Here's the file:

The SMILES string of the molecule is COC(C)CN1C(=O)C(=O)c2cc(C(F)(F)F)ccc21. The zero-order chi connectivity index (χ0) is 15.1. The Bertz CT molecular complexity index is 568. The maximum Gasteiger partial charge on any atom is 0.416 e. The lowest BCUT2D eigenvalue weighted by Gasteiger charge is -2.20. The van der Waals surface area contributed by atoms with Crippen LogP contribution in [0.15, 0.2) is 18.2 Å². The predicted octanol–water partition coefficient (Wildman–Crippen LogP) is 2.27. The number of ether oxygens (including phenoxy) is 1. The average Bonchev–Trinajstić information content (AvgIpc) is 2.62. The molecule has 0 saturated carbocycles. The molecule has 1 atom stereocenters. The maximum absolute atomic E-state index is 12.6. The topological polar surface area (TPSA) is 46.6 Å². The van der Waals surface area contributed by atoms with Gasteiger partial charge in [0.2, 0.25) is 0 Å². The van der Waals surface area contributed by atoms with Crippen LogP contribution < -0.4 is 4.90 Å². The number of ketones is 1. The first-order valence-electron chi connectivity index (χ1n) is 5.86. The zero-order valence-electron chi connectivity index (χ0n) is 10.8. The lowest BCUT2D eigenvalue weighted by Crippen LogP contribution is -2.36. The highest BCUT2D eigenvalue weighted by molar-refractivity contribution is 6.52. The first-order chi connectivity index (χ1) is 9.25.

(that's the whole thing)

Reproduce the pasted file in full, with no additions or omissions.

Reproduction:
The SMILES string of the molecule is COC(C)CN1C(=O)C(=O)c2cc(C(F)(F)F)ccc21. The zero-order chi connectivity index (χ0) is 15.1. The Bertz CT molecular complexity index is 568. The maximum Gasteiger partial charge on any atom is 0.416 e. The lowest BCUT2D eigenvalue weighted by Gasteiger charge is -2.20. The van der Waals surface area contributed by atoms with Crippen LogP contribution in [0.15, 0.2) is 18.2 Å². The predicted octanol–water partition coefficient (Wildman–Crippen LogP) is 2.27. The number of ether oxygens (including phenoxy) is 1. The average Bonchev–Trinajstić information content (AvgIpc) is 2.62. The molecule has 0 saturated carbocycles. The molecule has 1 atom stereocenters. The maximum absolute atomic E-state index is 12.6. The topological polar surface area (TPSA) is 46.6 Å². The van der Waals surface area contributed by atoms with Gasteiger partial charge in [0.2, 0.25) is 0 Å². The van der Waals surface area contributed by atoms with Crippen LogP contribution < -0.4 is 4.90 Å². The number of ketones is 1. The first-order valence-electron chi connectivity index (χ1n) is 5.86. The zero-order valence-electron chi connectivity index (χ0n) is 10.8. The lowest BCUT2D eigenvalue weighted by Crippen LogP contribution is -2.36. The highest BCUT2D eigenvalue weighted by molar-refractivity contribution is 6.52. The first-order chi connectivity index (χ1) is 9.25.